The government maintained efforts to prevent trafficking. The Prime Minister oversaw the government’s anti-trafficking efforts through the Anti-Trafficking in Persons Committee, which coordinated policies and strategies across agencies. In addition, the Deputy Prime Minister chaired a committee to monitor and evaluate the implementation of the government’s anti-trafficking efforts. The government also continued to monitor its progress to combat trafficking through data collection and annual reports to the Prime Minister and the Cabinet. In 2020, the government allocated approximately 4.02 billion baht ($134.36 million) towards its prevention and suppression of trafficking budget, compared with approximately 3.8 billion ($127.01 million) in 2019. It conducted campaigns through newspapers, television, radio, social media, billboards, and handouts to raise public awareness throughout the country. Officials conducted numerous outreach activities to raise awareness of trafficking among school children, teachers, and community leaders. Addressing an increasing occurrence of online sexual exploitation of children, the government distributed booklets to parents, teachers, and students on the risk of online sexual exploitation and how to report suspected cases or to seek assistance. TICAC and CAC’s collaborated with NGOs and the OAG to conduct 18 awareness raising talks on online sexual exploitation for students and teachers in 2020. In addition, the foreign affairs ministry conducted awareness campaigns on trafficking risks, including by sharing information through social media, for Thai nationals abroad.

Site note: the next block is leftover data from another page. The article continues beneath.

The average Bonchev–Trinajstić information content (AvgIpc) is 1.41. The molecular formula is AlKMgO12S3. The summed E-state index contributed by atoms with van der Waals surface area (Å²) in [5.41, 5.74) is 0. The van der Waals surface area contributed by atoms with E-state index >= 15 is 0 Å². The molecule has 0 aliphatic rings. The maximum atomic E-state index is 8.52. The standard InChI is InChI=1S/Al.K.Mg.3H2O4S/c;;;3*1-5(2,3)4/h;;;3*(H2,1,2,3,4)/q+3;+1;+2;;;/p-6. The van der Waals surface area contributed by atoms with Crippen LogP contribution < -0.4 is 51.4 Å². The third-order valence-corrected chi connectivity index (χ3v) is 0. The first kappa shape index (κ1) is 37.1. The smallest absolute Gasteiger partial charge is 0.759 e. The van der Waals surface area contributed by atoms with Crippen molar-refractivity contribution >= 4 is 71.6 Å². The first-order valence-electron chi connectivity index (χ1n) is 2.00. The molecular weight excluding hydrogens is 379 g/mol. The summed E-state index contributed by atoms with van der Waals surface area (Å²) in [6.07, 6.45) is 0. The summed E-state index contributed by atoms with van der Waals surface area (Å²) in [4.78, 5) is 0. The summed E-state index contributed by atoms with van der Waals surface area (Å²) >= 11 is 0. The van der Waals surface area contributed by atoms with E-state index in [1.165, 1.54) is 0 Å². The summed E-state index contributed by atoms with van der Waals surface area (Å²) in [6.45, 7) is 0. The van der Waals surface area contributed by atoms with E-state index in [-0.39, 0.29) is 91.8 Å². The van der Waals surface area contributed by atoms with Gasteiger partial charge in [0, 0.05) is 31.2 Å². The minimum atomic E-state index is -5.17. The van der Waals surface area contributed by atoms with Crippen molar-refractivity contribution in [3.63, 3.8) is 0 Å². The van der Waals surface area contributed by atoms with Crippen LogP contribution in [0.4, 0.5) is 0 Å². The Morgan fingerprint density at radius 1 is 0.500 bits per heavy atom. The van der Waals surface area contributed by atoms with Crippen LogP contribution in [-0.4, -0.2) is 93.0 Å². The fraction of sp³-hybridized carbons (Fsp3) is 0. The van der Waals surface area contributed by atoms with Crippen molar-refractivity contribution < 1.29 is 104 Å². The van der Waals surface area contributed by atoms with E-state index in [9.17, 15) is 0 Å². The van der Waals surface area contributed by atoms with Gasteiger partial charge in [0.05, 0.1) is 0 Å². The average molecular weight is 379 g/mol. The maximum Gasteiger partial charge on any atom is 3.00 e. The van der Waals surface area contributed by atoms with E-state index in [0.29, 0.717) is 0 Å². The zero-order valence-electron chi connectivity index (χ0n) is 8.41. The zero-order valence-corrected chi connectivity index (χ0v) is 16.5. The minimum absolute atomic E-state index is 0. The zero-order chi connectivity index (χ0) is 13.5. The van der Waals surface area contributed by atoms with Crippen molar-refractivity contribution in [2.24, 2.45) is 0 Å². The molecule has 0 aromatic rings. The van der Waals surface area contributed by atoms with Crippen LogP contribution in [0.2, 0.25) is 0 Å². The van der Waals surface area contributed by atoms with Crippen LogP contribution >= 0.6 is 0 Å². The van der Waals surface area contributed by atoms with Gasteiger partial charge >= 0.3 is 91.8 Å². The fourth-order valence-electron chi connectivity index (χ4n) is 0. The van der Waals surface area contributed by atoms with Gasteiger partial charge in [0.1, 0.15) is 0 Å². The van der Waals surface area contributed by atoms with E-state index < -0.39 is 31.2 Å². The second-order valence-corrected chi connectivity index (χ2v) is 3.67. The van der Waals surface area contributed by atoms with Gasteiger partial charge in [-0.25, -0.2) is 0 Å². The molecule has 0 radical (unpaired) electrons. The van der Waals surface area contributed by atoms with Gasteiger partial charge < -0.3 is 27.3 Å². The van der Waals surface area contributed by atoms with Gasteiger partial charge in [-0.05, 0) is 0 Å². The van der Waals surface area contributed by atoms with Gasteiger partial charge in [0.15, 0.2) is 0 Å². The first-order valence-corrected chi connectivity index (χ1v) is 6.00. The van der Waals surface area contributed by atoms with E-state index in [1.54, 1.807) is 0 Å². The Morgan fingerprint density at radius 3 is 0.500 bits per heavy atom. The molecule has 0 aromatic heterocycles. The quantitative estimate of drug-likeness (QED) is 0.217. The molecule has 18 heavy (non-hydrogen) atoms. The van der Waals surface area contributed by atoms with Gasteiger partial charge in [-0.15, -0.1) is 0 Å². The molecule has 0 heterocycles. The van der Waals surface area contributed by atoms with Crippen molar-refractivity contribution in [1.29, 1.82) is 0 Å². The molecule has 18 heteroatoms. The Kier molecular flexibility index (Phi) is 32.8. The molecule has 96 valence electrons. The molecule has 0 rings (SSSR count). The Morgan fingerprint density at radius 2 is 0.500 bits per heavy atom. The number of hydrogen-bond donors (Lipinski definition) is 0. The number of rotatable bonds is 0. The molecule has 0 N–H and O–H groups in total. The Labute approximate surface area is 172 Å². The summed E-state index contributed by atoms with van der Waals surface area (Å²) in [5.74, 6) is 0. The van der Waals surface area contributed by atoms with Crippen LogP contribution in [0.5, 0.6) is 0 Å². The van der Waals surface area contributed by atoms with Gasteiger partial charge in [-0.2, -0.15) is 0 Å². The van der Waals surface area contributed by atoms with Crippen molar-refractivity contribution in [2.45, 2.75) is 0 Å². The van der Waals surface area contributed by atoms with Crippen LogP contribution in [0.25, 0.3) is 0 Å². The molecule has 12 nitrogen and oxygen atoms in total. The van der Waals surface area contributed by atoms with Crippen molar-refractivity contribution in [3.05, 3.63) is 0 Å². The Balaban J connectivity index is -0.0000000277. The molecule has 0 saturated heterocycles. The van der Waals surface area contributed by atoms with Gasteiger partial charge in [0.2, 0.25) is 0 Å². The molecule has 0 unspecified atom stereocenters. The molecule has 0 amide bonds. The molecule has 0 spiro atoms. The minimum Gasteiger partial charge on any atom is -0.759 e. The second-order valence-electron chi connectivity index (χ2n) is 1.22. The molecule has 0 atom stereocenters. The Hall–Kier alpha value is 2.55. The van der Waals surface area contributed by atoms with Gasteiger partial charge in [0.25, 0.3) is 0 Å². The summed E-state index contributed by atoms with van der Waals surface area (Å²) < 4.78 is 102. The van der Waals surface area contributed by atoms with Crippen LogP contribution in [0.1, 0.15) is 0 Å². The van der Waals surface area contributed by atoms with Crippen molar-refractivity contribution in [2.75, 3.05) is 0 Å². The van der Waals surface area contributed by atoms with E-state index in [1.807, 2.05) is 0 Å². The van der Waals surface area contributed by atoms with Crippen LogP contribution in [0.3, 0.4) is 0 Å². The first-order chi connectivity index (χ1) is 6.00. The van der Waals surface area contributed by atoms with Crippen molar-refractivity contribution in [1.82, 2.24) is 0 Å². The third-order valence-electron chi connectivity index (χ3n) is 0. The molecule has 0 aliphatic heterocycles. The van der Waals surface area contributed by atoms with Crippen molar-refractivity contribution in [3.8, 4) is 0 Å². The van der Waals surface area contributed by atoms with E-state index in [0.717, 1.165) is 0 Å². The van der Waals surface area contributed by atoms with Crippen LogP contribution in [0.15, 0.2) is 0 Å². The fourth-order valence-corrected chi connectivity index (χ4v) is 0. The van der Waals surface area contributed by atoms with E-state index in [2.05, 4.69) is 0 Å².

Thai law permitted recruitment agencies to charge a limited amount of recruitment fees to Thais seeking overseas employment. Excessive fees incurred by some workers charged by unscrupulous recruitment agencies made them vulnerable to debt-based coercion. Through government-to-government formal migration channels, the government assisted 2,978 Thais to obtain employment abroad in 2020—which was significantly fewer than the 11,886 assisted in 2019 due to the impacts of the pandemic—including by providing job placement assistance. In addition, 14 provincial employment offices provided training, including on trafficking risks, to 1,891 Thai workers prior to their overseas employment. In 2020, the government conducted 133 inspections of employment agencies that recruited Thai workers but did not find any unlawful practices. It investigated 65 reports of brokers operating without a license. The government operated 12 labor offices in countries with high amounts of Thai workers; these offices conducted 1,630 inspections, assisted more than 7,684 workers, and trained 703 labor volunteers to assist in the identification of labor violations and trafficking among Thai workers. MOL and RTP collaborated to investigate unauthorized, online advertisements for jobs for Thai workers overseas which led to the investigation of 128 cases.